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This week’s budget was dominated by news of the slow down in the UK economy, but what did it contain for museums and heritage organisations?
The Heritage Alliance and Charity Tax Group have both provided full coverage of the budget. Key extracts from their reports are given below.
The Chancellor, Phillip Hammond, has presented the Autumn Budget, the second budget of 2017. The key heritage announcements include £4 million to Jodrell Bank, the UK’s next candidate for UNESCO World Heritage Site status and £2 million DCMS Cultural Development Fund funding for place-based cultural development.
The supporting documents reveal details of the Centenary fund, announced in the Spring Budget 2017, which gave £5 million for projects celebrating the centenary of the first British women to get the vote in 1918. From this, £1.2 million will fund activities in 7 places with strong links to the women’s suffrage campaign– Bolton, Bristol, Leeds, Leicester, London, Manchester, and Nottingham. The Government will allocate the rest to local projects and a statue of Millicent Fawcett in Parliament Square. No detail is given of how applications can be made to the fund. The Alliance will endeavour to share this information as soon as possible.
Review of VAT rates and exemptions: The Chancellor has responded to the OTS VAT review proposals stating that ‘The Government’s ability to amend the scope of the various rates and exemptions is limited to some extent by EU law at present. It is clear that the current rates structure is the root cause of much of the complexity in the VAT system… I agree that there is merit in a review of the current system of VAT rates and reliefs in the longer term, and HMRC and HM Treasury officials will continue to engage with the OTS on this subject”. The Charity Tax group has set out more on other VAT and Tax changes here;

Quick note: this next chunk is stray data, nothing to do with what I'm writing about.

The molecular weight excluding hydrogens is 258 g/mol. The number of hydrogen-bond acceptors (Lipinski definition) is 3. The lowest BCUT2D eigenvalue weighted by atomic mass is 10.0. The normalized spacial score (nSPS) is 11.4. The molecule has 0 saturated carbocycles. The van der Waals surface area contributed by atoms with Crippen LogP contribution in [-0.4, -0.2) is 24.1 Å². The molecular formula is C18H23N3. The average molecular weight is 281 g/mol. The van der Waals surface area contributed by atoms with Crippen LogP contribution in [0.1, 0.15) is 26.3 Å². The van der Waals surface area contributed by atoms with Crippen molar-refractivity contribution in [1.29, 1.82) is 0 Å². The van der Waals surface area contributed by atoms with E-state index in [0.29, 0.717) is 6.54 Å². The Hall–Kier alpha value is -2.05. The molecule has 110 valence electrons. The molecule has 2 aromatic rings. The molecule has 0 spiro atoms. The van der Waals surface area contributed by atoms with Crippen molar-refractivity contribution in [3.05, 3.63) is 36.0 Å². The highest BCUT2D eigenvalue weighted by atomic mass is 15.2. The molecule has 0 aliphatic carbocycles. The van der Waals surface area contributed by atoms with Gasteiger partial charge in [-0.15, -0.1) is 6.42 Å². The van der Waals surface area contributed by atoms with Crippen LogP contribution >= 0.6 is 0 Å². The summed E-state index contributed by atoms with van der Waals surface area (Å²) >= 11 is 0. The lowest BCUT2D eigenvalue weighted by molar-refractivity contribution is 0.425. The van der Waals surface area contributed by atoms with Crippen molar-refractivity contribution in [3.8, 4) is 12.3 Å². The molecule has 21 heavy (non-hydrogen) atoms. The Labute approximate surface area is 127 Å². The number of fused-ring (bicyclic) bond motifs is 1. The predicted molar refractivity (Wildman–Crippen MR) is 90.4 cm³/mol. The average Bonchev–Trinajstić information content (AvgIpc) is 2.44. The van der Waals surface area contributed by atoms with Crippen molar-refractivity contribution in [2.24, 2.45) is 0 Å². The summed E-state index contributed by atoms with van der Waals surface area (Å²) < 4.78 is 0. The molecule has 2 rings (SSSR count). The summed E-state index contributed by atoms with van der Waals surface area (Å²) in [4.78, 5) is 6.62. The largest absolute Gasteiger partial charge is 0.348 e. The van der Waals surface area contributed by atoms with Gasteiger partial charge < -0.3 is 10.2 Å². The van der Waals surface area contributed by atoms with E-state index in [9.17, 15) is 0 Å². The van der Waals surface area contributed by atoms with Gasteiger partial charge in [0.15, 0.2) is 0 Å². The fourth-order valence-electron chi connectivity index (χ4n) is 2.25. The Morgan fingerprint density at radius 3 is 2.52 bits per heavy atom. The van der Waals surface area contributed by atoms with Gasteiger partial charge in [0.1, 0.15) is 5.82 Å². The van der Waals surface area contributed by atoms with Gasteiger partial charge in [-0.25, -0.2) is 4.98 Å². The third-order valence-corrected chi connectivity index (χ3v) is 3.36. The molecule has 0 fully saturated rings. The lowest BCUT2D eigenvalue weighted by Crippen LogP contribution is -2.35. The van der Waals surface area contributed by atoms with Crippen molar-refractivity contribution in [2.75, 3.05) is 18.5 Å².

Increasing the National Living Wage from £7.50 to £7.83 from April 2018;
Read the Heritage Alliance report here:
Gift Aid donor benefit rules – Following the review of the Gift Aid donor benefit rules, to simplify the rules for charities the current three monetary thresholds will be reduced to two, while all existing extra-statutory concessions will be legislated (which relate to split payments, literature as having inconsequential value, averaging rule and lifetime benefits). Changes will come into effect from April 2019.
Under the new limits the benefit threshold for the first £100 of the donation will remain at 25% of the amount of the donation. For larger donations charities can offer an additional benefit to donors, up to 5% of the amount of the donation that exceeds £100. Some examples are provided in the table below. The total value of the benefit that a donor can receive remains at £2,500.
Making Tax Digital (MTD) for VAT: As announced in July 2017 and legislated for in the Finance (No. 2) Act 2017, no business will be mandated to use MTD until April 2019. Only those with turnover above the VAT threshold will be mandated at that point, and then only for VAT obligations. The scope of MTD will not be widened before the system has been shown to work well, and not before April 2020 at the earliest. Charities and their subsidiaries will be required to comply and further details on what this means in practice can be found here. CTG will also be working with HMRC officials throughout the pilot stage next year to ensure the system works for charities.
Employer provided living accommodation – The planned consultation on this tax exemption, which is very important to a number of charities (particularly churches, heritage organisations, universities, hospices and schools) was not announced, although we understand from HM Treasury officials that this is still likely to be published in Spring 2018.
Read the Charity Tax Group report here: